1 month ago
March 18, 2009
Rating: 5 out of 5 stars
The little research I did about this book before reading it left me unable to tell if it was fictional or nonfiction. I can say this for it, however. The editors have left a note instead. This book is based on a real diary kept by a teenage girl. If you're unfamiliar with the book it is about a teenage girl's struggle as a drug user. The last sentence on the back cover of my copy is very true. Alice is unforgettable.
There are few words that come to mind to describe how I feel about Go Ask Alice after reading it. Utterly stunned, perhaps. This story was unbelievable, not in the sense of my not seeing truth to it but for it being so very intense. I've never read anything like it. I can see that it would be a very good book to read for some people and why it's so well recommended.
There is a peaceful activity some teachers have their students volunteer to take part in. I don't have a name for it but what they say is something like this.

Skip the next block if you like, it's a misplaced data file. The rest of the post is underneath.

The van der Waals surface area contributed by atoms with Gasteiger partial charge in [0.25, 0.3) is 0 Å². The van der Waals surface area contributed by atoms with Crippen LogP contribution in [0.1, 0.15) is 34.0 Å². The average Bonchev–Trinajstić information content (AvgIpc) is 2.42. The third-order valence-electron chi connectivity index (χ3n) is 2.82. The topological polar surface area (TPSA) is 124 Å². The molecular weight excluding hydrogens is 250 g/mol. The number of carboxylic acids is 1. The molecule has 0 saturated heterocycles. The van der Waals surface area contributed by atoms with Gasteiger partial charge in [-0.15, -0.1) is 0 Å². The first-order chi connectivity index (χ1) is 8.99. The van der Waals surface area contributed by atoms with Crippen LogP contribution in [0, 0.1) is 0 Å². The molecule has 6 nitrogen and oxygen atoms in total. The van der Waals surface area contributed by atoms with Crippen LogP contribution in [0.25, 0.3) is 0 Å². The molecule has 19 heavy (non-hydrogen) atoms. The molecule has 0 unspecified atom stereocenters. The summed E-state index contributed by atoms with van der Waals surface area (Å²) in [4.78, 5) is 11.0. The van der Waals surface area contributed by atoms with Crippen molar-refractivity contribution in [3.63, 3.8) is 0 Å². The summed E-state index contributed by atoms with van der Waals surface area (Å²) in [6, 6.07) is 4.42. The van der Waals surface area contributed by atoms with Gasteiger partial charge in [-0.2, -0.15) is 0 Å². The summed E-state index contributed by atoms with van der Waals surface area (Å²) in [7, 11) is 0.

"Whoever (fill-in-the-blank), cross the line and step across the room. Look around you. Forgive yourself and all the others around you. Feel the peace and forgiveness you have for yourself and for each other. Cross the line once more."
I remember a couple of my teachers saying something to that effect when I was in eight and eleventh grade. I won't bother to go into the details of the second time. As an eight grader when my teacher said to do this for who knew where to find drugs on campus, I was the only student who did not cross the room. I was the only one who did not know. I've stayed in that bubble and net of safety all my life, too.
What is my point? As someone who has been from the complete other end of the rope, this book truly shocked me. As an afterthought I have thankfulness for being in my own naive world which protected me from what Alice went through. There isn't an Alice in real life to hug but for every person who relates to Alice, I wish to offer a hug. Go Ask Alice is two diaries worth of sorrow for her.